My buddy Jack the CIO is as unhappy as I was when I watched the Oakland Raiders make mincemeat of my Miami Dolphins earlier this month. He had had a big 2001 budget ready, complete with a corporate W2K server rollout and a half dozen senior-level hires. Then, his firm's board had a "come-to-Jesus" meeting with the CEO. Now his budget's been rolled back to 2000 levels, and he's been told that he can't even fill his existing vacancies.
Imagine how his technology partners feel. Presuming more cuts like that are coming, what can you do? Where can you go to make sure that income keeps coming in, even if an economic downturn spawns a downpour of bad business news?
The answer: service. If things go badly, people will cut back on purchases and deployments, but they're going to need to make the most of what they've got. That's where you come in. To start with, forget about counting on major new deployments for profits. If they come, consider them gravy for the main course. For the meat and potatoes, focus on building up network services. In particular, emphasize the cost savings of outsourcing to customers. But don't confuse outsourcing with the ASP model. I think performance and security issues will stunt the ASP model, but traditional outsourcing markets should remain strong in a slow economy.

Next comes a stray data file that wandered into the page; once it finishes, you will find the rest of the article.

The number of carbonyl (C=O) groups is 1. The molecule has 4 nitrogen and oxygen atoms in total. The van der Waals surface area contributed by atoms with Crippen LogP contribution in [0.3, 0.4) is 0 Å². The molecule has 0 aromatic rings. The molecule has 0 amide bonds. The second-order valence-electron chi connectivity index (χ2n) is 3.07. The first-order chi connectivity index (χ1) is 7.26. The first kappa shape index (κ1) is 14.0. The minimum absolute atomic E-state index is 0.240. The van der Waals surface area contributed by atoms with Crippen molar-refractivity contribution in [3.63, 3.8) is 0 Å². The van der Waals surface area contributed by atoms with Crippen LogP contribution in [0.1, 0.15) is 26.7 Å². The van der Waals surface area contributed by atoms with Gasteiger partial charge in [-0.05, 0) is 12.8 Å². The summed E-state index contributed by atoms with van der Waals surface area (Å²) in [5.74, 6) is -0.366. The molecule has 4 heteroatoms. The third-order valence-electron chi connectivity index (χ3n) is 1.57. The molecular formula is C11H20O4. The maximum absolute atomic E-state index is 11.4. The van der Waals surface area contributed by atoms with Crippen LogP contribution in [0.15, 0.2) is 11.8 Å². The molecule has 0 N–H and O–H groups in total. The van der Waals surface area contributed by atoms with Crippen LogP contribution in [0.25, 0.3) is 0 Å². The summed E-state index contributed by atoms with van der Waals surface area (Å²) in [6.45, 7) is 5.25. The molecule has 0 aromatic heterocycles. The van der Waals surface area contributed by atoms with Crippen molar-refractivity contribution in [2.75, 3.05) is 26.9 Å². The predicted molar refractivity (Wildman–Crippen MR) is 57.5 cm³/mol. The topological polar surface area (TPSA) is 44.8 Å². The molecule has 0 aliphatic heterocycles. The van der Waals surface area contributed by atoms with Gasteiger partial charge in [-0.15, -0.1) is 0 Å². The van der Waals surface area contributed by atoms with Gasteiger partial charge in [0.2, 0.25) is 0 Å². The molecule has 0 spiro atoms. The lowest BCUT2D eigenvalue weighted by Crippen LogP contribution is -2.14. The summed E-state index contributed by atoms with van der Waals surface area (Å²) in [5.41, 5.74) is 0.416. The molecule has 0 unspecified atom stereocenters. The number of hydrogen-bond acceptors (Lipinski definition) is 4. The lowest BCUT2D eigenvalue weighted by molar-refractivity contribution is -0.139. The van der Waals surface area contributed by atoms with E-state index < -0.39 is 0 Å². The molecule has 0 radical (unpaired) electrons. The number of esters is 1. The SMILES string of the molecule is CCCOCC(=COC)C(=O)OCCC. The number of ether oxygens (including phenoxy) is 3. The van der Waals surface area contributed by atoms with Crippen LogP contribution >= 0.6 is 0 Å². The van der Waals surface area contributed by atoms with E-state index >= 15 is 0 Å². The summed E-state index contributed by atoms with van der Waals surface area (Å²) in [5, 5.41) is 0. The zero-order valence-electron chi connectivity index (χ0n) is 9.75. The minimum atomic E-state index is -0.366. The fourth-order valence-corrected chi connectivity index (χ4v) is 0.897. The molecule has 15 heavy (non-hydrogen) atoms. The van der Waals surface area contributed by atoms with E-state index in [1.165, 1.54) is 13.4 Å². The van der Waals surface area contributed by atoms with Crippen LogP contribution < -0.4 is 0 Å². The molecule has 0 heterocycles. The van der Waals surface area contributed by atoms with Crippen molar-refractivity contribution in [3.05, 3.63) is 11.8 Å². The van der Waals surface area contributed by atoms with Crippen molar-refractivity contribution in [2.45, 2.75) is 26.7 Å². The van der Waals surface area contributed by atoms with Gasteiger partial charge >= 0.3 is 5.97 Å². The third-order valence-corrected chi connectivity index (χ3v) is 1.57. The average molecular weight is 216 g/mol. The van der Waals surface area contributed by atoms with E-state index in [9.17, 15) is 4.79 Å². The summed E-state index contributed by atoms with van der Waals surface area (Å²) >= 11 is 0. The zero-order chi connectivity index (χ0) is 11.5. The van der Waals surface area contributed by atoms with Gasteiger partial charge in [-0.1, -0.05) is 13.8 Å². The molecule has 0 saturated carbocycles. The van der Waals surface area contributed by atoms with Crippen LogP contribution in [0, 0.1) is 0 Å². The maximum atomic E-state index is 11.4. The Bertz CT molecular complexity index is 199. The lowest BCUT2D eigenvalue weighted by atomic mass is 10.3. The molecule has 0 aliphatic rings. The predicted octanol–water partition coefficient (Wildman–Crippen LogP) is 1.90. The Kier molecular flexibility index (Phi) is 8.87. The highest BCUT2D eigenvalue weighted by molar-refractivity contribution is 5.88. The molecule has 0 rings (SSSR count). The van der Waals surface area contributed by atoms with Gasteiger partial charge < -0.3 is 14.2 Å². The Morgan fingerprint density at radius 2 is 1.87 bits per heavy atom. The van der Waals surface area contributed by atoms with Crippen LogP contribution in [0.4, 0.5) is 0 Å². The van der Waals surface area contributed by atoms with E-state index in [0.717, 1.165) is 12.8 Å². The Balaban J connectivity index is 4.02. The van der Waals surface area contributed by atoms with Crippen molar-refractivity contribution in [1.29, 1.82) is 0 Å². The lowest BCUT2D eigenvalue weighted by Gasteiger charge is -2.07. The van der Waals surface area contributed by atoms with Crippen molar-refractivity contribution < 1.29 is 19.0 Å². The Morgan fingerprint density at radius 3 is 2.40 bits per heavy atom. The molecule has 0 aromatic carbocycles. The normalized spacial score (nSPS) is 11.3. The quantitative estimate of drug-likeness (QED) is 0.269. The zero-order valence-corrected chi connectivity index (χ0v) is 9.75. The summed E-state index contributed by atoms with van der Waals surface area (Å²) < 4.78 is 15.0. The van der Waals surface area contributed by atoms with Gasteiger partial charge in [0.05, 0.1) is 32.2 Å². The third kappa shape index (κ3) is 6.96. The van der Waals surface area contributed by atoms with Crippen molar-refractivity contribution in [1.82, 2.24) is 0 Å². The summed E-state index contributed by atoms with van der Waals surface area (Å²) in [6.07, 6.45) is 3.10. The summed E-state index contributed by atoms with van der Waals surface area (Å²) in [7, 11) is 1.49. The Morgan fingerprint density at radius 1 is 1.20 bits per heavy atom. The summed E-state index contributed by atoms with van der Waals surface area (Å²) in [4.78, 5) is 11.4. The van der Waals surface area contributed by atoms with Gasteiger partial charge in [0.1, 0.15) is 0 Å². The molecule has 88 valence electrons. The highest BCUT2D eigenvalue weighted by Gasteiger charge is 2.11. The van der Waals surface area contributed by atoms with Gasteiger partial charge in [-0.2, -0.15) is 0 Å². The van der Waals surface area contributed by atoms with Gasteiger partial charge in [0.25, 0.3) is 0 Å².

There's even money in break-and-fix services and basic network administration. Profits may be lower than a snake's belly in those markets, but you'll make more money maintaining your customer's infrastructure this year than you will from selling them Pentium 4s and Windows 2000 Advanced Servers. I also think that keeping your old technology skills sharp-like maintaining an NT certification instead of moving up to W2K-will serve you well in 2001.
That isn't to say that you can't make money from new technology. But you'd be better-off pushing technologies that profit from services instead of up-front prices. For example, I think hard times will be great times for anyone pushing Linux. With its low up-front costs and more-powerful enterprise features, the new Linux 2.4 should prove a very attractive proposition for customers that want to upgrade their networks without paying a small fortune in client-access license fees.
I also think that some wireless technology could do well for you this year. Providing services for e-mail hosting for RIM's incredibly popular Blackberry e-mail handset and the hot new i-Mode wireless protocol for Web surfing strikes me as the sensible way to ensure profits.
Just remember, the key won't be the new technology per se. It will be servicing both the old and the most-bang-for-the-buck new that will spell success in 2001, even if the economy does go down the toilet-along with Jack's lost hires.